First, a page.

Home  |  Top News  |  Most Popular  |  Video  |  Multimedia  |  News Feeds  |  Feedback
  Medicine  |  Nature & Earth  |  Biology  |  Technology & Engineering  |  Space & Planetary  |  Psychology  |  Physics & Chemistry  |  Economics  |  Archaeology
Top > Nature & Earth > For Disaster Debris Arriving from… >
For Disaster Debris Arriving from Japan, Radiation Least of the Concerns

Published: February 22, 2012.
By Oregon State University
http://oregonstate.edu

The first anniversary is approaching of the March, 2011, earthquake and tsunami that devastated Fukushima, Japan, and later this year debris from that event should begin to wash up on U.S. shores – and one question many have asked is whether that will pose a radiation risk.

The simple answer is, no.

Nuclear radiation health experts from Oregon State University who have researched this issue following the meltdown of the Fukushima Dai-ichi nuclear plant say the minor amounts of deposition on the debris field scattered in the ocean will have long since dissipated, decayed or been washed away by months of pounding in ocean waves.

However, that's not to say that all of the debris that reaches Pacific Coast shores in the United States and Canada will be harmless.

"The tsunami impacted several industrial areas and no doubt swept out to sea many things like bottled chemicals or other compounds that could be toxic," said Kathryn Higley, professor and head of the Department of Nuclear Engineering and Radiation Health Physics at OSU.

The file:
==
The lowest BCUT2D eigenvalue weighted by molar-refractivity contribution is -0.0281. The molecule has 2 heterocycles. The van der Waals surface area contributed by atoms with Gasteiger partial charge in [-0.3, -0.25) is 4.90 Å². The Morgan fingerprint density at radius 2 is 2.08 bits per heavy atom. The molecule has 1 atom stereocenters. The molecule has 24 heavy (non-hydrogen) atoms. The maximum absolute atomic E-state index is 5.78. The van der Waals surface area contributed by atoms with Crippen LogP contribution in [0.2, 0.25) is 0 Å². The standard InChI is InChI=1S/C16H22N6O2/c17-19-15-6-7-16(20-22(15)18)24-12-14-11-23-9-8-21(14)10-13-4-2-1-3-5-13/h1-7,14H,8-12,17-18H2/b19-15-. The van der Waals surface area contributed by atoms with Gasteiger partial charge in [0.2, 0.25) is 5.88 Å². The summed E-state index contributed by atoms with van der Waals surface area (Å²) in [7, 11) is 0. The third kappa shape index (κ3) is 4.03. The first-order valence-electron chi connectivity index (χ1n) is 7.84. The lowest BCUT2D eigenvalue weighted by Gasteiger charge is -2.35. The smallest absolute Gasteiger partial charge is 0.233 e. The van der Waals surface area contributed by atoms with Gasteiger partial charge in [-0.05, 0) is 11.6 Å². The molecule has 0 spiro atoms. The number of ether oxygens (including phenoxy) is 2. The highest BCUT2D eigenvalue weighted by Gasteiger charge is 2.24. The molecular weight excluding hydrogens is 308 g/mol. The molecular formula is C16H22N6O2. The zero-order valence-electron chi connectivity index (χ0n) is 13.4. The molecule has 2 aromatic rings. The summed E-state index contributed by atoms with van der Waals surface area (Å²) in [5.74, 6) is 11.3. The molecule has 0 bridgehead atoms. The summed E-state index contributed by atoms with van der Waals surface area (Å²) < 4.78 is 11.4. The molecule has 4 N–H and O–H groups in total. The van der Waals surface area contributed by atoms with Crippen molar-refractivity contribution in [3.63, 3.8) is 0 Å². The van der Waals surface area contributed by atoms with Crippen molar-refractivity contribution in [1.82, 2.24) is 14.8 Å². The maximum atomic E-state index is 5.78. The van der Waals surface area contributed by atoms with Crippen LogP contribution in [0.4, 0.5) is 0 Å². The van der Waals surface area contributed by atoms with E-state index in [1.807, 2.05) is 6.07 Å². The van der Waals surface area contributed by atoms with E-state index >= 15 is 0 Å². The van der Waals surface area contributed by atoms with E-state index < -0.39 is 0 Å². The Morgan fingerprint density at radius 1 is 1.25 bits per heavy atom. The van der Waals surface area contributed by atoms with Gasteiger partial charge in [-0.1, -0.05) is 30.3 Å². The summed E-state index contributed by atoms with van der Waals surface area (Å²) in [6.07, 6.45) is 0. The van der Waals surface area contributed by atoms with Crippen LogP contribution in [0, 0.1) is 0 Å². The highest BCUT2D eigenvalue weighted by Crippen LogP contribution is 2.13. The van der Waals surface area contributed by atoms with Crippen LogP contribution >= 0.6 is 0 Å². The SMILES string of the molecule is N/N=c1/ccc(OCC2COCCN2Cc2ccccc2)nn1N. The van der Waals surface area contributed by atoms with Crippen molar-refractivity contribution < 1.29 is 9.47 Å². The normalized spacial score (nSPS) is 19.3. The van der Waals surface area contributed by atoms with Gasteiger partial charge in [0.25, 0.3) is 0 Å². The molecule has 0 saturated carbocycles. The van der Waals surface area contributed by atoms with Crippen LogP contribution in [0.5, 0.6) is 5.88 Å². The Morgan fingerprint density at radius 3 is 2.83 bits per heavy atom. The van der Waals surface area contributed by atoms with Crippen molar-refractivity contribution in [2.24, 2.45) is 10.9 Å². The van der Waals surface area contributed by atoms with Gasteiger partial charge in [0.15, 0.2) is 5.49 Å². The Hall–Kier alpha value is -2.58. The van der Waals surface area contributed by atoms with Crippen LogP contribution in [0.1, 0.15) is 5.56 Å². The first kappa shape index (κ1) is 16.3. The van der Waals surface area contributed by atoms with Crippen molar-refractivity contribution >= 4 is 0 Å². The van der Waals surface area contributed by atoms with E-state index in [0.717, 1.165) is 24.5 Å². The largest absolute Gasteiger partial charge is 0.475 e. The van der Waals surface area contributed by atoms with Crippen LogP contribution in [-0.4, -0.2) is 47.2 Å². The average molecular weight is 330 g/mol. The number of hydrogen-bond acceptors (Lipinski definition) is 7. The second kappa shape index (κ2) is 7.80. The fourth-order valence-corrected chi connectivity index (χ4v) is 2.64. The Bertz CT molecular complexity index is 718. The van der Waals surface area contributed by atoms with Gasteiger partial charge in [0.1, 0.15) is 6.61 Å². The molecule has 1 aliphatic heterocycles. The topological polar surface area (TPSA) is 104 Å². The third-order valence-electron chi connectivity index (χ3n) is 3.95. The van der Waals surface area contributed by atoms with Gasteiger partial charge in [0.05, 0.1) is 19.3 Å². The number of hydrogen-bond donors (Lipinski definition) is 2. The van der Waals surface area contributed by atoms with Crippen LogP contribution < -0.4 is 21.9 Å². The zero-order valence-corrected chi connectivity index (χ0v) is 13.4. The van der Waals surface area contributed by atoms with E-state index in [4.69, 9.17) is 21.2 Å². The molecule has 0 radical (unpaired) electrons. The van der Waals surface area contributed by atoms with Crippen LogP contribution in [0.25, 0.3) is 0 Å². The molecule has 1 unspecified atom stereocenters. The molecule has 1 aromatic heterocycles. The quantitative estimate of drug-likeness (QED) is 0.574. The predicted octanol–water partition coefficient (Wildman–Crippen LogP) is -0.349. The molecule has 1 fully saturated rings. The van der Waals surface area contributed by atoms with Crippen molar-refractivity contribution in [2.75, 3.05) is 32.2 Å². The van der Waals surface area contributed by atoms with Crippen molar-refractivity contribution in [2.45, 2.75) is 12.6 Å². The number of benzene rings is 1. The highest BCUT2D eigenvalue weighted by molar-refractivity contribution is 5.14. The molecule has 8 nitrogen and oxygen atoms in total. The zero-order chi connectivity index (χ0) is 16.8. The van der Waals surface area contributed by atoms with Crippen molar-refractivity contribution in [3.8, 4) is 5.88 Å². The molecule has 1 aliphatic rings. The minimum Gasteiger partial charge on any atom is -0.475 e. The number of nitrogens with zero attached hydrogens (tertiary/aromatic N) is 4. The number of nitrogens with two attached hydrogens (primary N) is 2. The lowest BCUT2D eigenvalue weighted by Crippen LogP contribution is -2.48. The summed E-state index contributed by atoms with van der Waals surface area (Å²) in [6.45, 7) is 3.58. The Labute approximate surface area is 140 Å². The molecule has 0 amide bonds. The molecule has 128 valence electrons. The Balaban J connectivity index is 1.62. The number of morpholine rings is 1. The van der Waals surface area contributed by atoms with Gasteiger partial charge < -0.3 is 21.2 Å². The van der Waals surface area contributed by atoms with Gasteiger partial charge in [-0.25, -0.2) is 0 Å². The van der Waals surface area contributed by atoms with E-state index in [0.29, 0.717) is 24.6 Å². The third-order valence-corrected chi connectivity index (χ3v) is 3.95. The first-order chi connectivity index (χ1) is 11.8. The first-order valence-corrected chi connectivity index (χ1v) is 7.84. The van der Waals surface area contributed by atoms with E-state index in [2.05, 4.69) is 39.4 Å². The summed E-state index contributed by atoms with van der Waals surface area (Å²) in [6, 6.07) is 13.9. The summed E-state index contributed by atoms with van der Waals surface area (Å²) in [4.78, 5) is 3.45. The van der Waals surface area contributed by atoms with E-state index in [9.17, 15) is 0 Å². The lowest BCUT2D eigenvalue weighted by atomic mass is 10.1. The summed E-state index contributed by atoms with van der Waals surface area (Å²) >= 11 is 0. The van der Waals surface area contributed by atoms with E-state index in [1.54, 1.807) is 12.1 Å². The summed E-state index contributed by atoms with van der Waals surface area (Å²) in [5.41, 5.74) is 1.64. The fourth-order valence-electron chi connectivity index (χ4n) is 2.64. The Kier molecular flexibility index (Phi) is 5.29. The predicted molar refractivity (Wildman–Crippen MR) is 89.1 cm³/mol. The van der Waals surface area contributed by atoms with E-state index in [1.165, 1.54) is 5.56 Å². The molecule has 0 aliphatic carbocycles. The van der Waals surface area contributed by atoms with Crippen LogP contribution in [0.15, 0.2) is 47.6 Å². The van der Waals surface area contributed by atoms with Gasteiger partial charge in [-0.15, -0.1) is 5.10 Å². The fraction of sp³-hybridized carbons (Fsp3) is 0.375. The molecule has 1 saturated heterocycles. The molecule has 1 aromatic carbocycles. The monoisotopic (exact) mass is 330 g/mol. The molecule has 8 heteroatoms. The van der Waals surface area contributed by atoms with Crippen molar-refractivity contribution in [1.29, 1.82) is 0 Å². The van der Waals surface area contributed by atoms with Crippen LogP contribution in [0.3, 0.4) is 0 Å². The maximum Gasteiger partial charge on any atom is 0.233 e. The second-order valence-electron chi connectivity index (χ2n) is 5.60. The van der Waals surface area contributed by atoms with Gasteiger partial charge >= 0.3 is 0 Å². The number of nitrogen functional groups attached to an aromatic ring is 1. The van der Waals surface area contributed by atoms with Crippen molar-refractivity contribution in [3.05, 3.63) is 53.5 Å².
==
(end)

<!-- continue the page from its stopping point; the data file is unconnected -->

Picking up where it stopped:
"If you see something on the beach that looks like it may have come from this accident, you shouldn't assume that it's safe," Higley said. "People should treat these debris with common sense; there could be some things mixed in there that are dangerous. But it will have nothing to do with radioactive contamination."

Higley and other OSU experts have been active in studying the Fukushima accident since it occurred, and are now doing research to help scientists in Japan better understand such issues as uptake of radioactive contamination by plants growing near the site of the accident. They also studied marine and fishery impacts near Japan soon after the incident.

"In the city and fields near Fukushima, there are still areas with substantial contamination, and it may be a few years before all of this is dealt with," Higley said. "But researchers from all over the world are contributing information on innovative ways to help this area recover, including some lessons learned from the much more serious Chernobyl accident in 1986 in the Ukraine."

Some of the technology to deal with this is complex. Other approaches, she said, can be fairly low-tech – removal of leaf litter, washing, plowing the ground, collecting and concentrating water runoff.

The repercussions of the event in the ocean, however, and implications for distant shores are much more subdued. Most of the discharge that was of concern was radionuclides of iodine and cesium, which were deposited on widely dispersed, floating marine debris days after the tsunami. Most of the iodine by now will have disappeared due to radioactive decay, and the cesium washed off and diluted in the ocean.

"There are a lot of misconceptions about radioactivity," Higley said. "Many people believe that if it can be measured, it's harmful. But we live in a world of radiation coming to us from the sun, or naturally present in the earth, or even from our own bodies.

"There are higher natural levels of radiation found all around the Rocky Mountains, for instance," she said. "And we can still measure radioactive contaminants in nature from old atmospheric nuclear weapons tests more than 50 years ago."